Kenya and the rest of Africa are facing devastating economic consequences due to the inadequacy of current climate pledges and targets, which may lead to a 3°C temperature increase, the visiting European Union Commissioner for Climate Action Mr. Wopke Hoekstra has said.
Speaking during a public lecture at the University of Nairobi, Commissioner Wopke said the finance aspect of climate action requires mobilizing trillions of dollars for the green transition in Africa and Europe.
Among his funding proposals include exploring various funding sources such as an international kerosene tax, a maritime levy, a fossil fuels tax, and a share of Emissions Trading System (ETS) proceeds. The Commissioner urged businesses, sectors, and non-traditional donors to contribute to addressing climate change.
“If the funding targets Africa are not met, and Kenya in particular, would face devastating consequences” he said.
Wopke expressed the EU’s commitment to pursue drastic reductions in greenhouse gas emissions and to support communities in adapting to climate change, including through funding for loss and damage.
In his public lecture, the commissioner also discussed the EU’s “Fit for 55” package, which aims to reduce emissions by at least 55% by 2030, with the potential to overachieve. He revealed the EU’s ambition for a 90% net reduction by 2040 and emphasized the need for targets to be accompanied by effective implementation.
In the energy sector, he underscored the importance of renewable energy and energy efficiency. “Kenya deserves special praise for being a frontrunner in renewables, aiming to achieve 100% renewable electricity by 2030” he said.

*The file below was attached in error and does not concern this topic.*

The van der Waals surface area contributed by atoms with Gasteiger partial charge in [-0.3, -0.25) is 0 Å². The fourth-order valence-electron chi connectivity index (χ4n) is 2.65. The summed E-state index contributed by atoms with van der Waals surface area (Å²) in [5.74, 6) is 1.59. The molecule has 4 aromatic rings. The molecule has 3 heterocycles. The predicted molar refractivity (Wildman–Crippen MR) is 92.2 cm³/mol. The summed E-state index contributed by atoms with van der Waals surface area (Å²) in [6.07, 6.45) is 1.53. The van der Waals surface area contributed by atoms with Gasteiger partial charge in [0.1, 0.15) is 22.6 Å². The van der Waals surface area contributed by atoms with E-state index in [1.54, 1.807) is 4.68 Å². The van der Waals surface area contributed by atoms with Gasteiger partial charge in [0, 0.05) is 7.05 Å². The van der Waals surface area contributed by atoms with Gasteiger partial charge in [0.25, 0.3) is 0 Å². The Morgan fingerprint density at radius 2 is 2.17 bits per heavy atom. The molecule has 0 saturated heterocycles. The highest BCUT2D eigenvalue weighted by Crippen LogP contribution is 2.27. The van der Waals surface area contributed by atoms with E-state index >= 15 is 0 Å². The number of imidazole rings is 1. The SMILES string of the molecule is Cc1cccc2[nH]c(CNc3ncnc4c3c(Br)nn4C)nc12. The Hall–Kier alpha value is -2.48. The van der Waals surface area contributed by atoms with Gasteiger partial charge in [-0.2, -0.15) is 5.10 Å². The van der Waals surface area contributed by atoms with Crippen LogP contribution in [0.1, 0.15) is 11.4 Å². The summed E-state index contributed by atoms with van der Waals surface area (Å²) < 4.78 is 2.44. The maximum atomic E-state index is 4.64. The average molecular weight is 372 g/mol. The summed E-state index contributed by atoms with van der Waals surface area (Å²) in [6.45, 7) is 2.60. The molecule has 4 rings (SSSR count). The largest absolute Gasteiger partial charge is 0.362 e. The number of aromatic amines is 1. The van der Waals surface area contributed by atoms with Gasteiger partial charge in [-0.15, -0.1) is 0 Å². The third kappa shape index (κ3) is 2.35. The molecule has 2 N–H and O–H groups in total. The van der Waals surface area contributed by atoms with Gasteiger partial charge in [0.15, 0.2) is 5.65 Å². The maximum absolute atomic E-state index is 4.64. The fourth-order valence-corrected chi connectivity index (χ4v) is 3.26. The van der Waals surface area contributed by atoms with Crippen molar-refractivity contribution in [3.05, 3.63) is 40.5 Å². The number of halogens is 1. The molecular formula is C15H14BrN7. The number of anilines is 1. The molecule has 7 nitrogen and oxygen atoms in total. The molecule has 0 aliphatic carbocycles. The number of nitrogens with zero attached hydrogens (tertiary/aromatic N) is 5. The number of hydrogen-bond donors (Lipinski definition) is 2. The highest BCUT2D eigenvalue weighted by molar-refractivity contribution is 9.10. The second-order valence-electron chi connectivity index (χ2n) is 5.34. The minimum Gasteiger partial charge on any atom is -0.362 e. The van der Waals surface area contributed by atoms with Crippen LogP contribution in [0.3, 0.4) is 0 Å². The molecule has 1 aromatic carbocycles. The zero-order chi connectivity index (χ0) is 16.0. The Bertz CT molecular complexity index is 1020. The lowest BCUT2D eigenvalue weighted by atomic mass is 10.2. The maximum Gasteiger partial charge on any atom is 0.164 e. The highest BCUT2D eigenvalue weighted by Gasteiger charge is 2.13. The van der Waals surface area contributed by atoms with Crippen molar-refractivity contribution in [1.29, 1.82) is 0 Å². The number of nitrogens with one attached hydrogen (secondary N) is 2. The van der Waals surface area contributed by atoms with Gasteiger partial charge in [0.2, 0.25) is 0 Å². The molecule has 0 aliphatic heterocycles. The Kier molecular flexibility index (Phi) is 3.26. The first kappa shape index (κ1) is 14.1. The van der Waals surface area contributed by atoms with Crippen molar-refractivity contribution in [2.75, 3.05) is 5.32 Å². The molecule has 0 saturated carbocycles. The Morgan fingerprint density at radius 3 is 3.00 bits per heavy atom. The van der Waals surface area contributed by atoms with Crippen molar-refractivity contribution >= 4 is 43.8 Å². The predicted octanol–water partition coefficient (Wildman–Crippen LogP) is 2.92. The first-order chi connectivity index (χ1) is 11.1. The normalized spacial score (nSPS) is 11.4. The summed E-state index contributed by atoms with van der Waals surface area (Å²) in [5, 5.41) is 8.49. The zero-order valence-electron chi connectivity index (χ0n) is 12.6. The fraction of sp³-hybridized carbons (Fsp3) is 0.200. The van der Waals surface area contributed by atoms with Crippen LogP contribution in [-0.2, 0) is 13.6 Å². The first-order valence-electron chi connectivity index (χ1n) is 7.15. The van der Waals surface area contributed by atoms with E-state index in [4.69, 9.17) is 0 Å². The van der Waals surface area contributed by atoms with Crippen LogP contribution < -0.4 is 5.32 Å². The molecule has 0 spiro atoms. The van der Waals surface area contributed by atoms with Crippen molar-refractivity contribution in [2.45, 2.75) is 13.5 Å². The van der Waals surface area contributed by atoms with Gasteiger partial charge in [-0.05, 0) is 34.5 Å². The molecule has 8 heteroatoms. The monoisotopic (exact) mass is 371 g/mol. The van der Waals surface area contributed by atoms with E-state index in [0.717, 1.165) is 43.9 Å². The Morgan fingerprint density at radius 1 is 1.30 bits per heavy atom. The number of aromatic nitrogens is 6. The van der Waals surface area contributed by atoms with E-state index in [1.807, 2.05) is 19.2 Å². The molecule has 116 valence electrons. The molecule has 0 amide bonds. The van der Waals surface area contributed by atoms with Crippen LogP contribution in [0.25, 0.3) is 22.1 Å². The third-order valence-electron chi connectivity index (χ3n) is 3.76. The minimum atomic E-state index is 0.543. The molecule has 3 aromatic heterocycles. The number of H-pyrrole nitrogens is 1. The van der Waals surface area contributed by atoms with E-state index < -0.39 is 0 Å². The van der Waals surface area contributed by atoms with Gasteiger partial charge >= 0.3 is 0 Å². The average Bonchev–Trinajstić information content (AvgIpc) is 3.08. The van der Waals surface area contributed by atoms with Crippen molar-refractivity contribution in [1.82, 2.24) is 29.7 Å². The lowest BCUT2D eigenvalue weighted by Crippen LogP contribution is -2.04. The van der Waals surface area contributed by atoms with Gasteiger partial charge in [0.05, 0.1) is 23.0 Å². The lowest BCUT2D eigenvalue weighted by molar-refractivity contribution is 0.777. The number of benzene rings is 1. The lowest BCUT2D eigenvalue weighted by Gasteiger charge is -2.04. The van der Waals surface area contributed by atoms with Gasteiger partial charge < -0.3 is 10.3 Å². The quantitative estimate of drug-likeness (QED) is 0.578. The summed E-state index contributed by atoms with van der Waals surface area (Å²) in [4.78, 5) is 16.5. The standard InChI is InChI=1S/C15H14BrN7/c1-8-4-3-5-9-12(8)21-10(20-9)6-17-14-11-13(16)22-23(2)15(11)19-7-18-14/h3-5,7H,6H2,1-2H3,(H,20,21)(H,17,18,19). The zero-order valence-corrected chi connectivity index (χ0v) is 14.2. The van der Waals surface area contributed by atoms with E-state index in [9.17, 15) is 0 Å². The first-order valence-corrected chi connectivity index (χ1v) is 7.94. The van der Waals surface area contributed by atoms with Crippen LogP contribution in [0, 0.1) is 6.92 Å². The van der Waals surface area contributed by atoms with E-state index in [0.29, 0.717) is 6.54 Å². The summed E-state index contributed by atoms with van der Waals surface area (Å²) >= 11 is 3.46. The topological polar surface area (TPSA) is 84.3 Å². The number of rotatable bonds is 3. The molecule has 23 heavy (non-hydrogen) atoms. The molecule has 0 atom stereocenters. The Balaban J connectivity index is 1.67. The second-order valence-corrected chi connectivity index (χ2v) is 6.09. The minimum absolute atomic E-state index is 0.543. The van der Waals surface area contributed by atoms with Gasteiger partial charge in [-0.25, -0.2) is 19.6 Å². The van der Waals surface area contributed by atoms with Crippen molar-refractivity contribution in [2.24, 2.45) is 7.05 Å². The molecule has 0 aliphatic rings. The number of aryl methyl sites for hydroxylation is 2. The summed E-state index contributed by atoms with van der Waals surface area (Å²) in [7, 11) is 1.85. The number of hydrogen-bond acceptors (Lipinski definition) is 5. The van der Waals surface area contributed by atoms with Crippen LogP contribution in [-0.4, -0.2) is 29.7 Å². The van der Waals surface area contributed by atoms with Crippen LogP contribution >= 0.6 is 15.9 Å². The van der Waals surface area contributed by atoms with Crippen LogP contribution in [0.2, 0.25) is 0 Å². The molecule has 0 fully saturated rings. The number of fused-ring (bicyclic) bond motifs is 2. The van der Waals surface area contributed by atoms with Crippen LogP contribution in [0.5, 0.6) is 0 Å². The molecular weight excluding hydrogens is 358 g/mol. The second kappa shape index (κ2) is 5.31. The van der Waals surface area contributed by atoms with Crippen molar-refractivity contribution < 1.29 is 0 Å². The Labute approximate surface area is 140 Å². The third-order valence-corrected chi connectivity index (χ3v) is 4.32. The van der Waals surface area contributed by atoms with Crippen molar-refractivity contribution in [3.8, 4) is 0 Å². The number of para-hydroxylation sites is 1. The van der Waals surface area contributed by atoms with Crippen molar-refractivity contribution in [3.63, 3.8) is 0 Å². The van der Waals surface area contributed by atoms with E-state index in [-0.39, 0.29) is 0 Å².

The Commissioner celebrated Africa’s potential in the green energy transition and Kenya’s remarkable achievements in renewable energy. He highlighted the EU’s commitment to be a solid partner for Africa’s green industrialization, offering expertise in various renewable technologies. The EU Global Gateway program was noted for its investments in green and digital projects in Kenya, including the Economic Partnership Agreement.
Kenya is a key partner for the EU, with a strong bilateral relationship, as well as co-operation in green and digital transitions.
The Commissioner noted the challenging geopolitical landscape, including global conflicts and regional instability, while stressing that the urgency of addressing climate change remains undiminished. “Climate change exacerbates security challenges, particularly affecting vulnerable populations in conflict zones. It is a global crisis that requires collective action, transcending political divisions” the commissioner said.
He called upon the youth to push the ruling class to take meaningful steps against climate change and encouraged young activists to continue their engagement and innovation.